DARASHBARI MOSQUE The independent Bengal style of the mediaeval period. Shafique Rahman


Due to an unfathomable remote location into a village of northern edge of Bangladesh, the 15th Century fabulous architecture remains in gray and in a dilapidated condition.  Darasbari Mosque is located in Omarpur of Shibganj District , around 1km away to the north of the historical Choto Shona Mosque.

The name Darasbari derived from Darosh. In Arabic, Darosh stands for educational Institution. This brick built mosque was constructed by the restored Iliyas Shahi sultan Shamsuddin Yusuf Shah, son of Barbak Shah in 1479AD. Archeological Department of Bangladesh discovered important manuscript inside this heritage in 1970s. According to the reference “Gour O Chapai Bonger Nidorshan by Mohammad Salauddin” the terracotta decoration of this mosque is similar to the Gunmanto Mosque of India.

This oblong mosque consists of two parts, a verandah in front in the east and the main prayer chamber to its west, the whole being divided longitudinally by a wide nave running east-west. Externally it measures 34m by 20.6m and internally 30.3m by 11.7m. It is built of brick but the pillars are stone.

Inside the prayer chamber, there are the remains of a royal gallery to its north-westcorner. The Qiblah wall contains totally eleven mihrabs (two of these belong to the royal gallery at the upper level). It was ornamented by terracotta plaques. Some terracotta plaques are still visible on the western and southern outer wall surface under the cornice.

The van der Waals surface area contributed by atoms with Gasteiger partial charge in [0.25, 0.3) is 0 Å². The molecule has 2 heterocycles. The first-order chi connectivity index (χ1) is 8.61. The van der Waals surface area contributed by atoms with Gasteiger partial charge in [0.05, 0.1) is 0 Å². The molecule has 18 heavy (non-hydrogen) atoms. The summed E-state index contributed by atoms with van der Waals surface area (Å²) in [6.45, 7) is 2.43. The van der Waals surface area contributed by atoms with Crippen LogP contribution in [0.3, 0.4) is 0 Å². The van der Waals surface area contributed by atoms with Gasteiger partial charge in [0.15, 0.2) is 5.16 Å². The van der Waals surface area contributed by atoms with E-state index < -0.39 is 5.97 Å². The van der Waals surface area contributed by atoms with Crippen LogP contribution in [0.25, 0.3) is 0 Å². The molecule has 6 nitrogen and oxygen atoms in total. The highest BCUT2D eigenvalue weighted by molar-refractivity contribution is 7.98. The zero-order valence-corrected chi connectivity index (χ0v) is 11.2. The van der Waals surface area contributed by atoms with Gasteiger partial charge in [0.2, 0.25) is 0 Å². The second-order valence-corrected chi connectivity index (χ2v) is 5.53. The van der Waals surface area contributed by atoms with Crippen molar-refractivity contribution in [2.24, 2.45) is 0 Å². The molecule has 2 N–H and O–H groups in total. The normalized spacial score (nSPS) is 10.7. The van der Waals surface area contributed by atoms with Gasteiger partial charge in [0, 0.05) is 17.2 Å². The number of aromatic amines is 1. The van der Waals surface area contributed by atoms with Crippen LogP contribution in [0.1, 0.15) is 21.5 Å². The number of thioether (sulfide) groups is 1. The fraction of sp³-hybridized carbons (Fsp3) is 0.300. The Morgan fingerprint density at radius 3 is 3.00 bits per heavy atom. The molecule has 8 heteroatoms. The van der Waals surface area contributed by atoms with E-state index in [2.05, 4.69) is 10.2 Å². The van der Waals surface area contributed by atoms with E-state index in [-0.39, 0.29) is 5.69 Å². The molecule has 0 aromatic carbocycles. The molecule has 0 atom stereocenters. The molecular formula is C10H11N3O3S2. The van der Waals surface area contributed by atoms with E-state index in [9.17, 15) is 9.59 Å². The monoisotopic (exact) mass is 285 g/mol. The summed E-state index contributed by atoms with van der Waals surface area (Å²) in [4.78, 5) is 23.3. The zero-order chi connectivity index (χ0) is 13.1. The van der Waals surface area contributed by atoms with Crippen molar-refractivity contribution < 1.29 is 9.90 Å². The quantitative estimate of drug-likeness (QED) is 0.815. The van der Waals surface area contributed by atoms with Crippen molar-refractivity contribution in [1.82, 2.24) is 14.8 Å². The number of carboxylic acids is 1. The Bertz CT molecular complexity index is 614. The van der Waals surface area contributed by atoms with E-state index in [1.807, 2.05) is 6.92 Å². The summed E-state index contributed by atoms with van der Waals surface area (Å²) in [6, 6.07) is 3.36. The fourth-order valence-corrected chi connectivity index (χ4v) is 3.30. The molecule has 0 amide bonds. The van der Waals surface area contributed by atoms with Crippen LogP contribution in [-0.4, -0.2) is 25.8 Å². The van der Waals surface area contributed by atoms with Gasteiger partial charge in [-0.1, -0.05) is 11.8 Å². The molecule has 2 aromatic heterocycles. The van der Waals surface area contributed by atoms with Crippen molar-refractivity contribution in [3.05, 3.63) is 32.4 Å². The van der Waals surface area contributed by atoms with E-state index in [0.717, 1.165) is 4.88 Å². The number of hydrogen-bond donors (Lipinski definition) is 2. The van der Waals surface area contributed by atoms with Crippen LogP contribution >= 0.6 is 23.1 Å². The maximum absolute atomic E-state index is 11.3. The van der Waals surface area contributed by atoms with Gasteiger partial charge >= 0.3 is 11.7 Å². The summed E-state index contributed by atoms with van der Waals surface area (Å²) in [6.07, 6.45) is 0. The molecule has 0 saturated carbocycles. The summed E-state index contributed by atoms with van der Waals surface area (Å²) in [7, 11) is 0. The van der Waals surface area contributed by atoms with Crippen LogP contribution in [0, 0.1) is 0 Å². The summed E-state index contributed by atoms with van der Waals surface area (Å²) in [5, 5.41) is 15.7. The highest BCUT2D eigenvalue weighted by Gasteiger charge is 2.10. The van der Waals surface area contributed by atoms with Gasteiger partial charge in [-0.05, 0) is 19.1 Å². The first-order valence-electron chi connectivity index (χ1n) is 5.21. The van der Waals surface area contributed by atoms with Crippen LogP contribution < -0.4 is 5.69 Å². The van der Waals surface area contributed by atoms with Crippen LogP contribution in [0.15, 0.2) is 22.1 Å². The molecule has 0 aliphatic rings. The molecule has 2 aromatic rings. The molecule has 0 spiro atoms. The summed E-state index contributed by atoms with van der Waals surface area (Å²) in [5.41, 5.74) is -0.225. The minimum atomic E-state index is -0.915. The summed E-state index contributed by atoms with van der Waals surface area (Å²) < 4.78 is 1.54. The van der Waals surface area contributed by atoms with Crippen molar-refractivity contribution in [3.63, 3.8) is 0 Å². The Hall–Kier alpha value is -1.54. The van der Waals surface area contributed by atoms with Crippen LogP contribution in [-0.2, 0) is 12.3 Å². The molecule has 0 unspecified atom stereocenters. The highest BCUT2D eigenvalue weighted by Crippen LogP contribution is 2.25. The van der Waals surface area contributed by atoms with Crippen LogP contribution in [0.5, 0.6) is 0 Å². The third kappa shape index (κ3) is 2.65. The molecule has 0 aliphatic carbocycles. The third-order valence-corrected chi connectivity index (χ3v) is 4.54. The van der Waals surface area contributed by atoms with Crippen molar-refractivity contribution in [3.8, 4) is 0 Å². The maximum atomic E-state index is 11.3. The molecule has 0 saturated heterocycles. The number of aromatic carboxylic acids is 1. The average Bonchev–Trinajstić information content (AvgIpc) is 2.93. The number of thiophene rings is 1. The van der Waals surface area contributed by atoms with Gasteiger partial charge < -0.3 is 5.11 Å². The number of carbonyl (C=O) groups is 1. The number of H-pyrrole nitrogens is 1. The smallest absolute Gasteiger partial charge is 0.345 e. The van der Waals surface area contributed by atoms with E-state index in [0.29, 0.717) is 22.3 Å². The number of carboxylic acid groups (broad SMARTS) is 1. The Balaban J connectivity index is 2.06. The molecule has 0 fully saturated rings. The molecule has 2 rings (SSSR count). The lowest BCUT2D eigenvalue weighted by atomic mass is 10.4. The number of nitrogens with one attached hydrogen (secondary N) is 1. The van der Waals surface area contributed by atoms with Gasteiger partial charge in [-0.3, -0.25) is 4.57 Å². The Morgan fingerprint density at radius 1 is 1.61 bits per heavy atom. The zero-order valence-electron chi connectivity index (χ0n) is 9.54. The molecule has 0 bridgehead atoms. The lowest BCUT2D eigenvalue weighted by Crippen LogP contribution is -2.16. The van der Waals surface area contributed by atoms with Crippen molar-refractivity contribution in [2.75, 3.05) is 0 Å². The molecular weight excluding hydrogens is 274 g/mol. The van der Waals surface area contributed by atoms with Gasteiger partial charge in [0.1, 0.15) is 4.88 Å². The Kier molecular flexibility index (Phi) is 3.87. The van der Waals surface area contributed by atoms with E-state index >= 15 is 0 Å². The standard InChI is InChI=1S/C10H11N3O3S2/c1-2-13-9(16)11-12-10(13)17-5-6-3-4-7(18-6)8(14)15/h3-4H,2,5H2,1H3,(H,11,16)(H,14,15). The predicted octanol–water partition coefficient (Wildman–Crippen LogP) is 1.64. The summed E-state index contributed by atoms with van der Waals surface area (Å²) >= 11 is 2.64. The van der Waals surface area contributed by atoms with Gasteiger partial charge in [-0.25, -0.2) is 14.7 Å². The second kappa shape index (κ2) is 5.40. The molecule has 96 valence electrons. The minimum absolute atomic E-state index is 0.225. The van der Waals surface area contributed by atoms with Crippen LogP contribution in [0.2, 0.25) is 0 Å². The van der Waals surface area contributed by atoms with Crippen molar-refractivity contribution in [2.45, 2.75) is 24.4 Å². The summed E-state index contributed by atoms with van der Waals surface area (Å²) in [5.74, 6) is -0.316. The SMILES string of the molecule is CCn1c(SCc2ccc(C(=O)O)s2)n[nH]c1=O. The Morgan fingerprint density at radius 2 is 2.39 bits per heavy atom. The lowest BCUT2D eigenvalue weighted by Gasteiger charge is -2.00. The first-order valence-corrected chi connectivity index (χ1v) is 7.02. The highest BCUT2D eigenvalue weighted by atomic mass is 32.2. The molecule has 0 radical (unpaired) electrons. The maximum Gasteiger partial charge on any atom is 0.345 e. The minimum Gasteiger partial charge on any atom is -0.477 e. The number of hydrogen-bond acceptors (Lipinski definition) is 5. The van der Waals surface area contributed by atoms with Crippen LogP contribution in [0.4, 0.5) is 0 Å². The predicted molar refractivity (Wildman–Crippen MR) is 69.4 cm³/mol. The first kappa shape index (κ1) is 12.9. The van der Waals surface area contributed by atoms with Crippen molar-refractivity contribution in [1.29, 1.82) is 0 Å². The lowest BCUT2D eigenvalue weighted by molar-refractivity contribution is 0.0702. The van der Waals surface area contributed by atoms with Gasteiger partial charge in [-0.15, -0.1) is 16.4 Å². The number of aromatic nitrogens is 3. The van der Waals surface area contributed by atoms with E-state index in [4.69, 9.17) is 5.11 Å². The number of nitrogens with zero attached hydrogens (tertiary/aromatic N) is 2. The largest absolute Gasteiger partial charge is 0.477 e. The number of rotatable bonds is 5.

The roof of the mosque with verandah was covered with 24 domes and 4 chauchala vaults. But at present all have fallen down now. The prayer room is accessed from the east by seven pointed-arch openings from the verandah. On the other hand there are three pointed archways in the southern wall and two in the northern wall.

Plan Of Darasbari Mosque


The ornamentation of the mosque was of most sumptuous character. The outside walls were patterned with vertical offset and inset designs with terracotta panels dominated by hanging motifs on their faces. The inside was patterned with brick settings noticed on the face of the arches and pendentives within. The ornamentation of the mihrabs, set against each of the bays, consisting of engrailed arches with frames of terracotta creepers, foliage, rosettes, spread out plants and hangings motifs are some of the finest specimens of this kind of decoration from Gaur-Lakhnauti. These terracottas are finer than other examples and appear to have been coated with a little glaze to make them look different and attractive. The walls extant to the west and south sides are now mostly the result of restoration work, which obliterated the original terracotta designs. An interesting ornamental motif of the curvilinear cornice was a terracotta flag placed in a running row affirming that the mosque was attended by the builder, and that he was the commander of the army and also of the faithful (amirul mu'minin).

The mosque has a splendor look and a paradigm of an elegant  scale. The Darasbari Mosque at one time must have been one of the most beautiful examples of Sultanate mosques in Gaur-Lakhnauti. One must visit the Darasbari Mosque to feel the real beauty and mystery of Bengal Architecture.

  1. Banglapedia
  2. Wikipedia
  3. ABM Husain (ed), Gawr-Lakhnawti, Dhaka, 1997
  4. Gour O Chapai Bonger Nidorshan by Mohammad Salauddin
  5. Photography: Shafique Rahman (Writer)
  6. Feature Image Photography: Sakib Ahmed